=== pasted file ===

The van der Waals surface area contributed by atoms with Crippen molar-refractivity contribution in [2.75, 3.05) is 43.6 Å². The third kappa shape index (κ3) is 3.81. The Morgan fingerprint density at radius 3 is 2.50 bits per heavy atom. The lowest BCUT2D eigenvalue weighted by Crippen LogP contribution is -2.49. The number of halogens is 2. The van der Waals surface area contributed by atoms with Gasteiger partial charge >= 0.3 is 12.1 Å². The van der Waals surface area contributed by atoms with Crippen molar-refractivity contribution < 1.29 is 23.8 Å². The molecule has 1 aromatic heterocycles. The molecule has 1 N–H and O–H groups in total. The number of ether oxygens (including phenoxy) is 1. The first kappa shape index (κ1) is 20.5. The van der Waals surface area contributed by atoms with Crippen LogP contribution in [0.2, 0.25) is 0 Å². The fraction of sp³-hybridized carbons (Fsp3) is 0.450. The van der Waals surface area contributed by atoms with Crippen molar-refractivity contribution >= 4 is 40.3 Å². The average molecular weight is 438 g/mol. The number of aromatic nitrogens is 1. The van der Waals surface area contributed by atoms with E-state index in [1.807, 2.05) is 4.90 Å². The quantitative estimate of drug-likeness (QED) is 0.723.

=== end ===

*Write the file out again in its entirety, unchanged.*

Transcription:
The van der Waals surface area contributed by atoms with Crippen molar-refractivity contribution in [2.75, 3.05) is 43.6 Å². The third kappa shape index (κ3) is 3.81. The Morgan fingerprint density at radius 3 is 2.50 bits per heavy atom. The lowest BCUT2D eigenvalue weighted by Crippen LogP contribution is -2.49. The number of halogens is 2. The van der Waals surface area contributed by atoms with Gasteiger partial charge >= 0.3 is 12.1 Å². The van der Waals surface area contributed by atoms with Crippen molar-refractivity contribution < 1.29 is 23.8 Å². The molecule has 1 aromatic heterocycles. The molecule has 1 N–H and O–H groups in total. The number of ether oxygens (including phenoxy) is 1. The first kappa shape index (κ1) is 20.5. The van der Waals surface area contributed by atoms with Crippen LogP contribution in [0.2, 0.25) is 0 Å². The fraction of sp³-hybridized carbons (Fsp3) is 0.450. The van der Waals surface area contributed by atoms with Crippen molar-refractivity contribution >= 4 is 40.3 Å². The average molecular weight is 438 g/mol. The number of aromatic nitrogens is 1. The van der Waals surface area contributed by atoms with E-state index in [1.807, 2.05) is 4.90 Å². The quantitative estimate of drug-likeness (QED) is 0.723.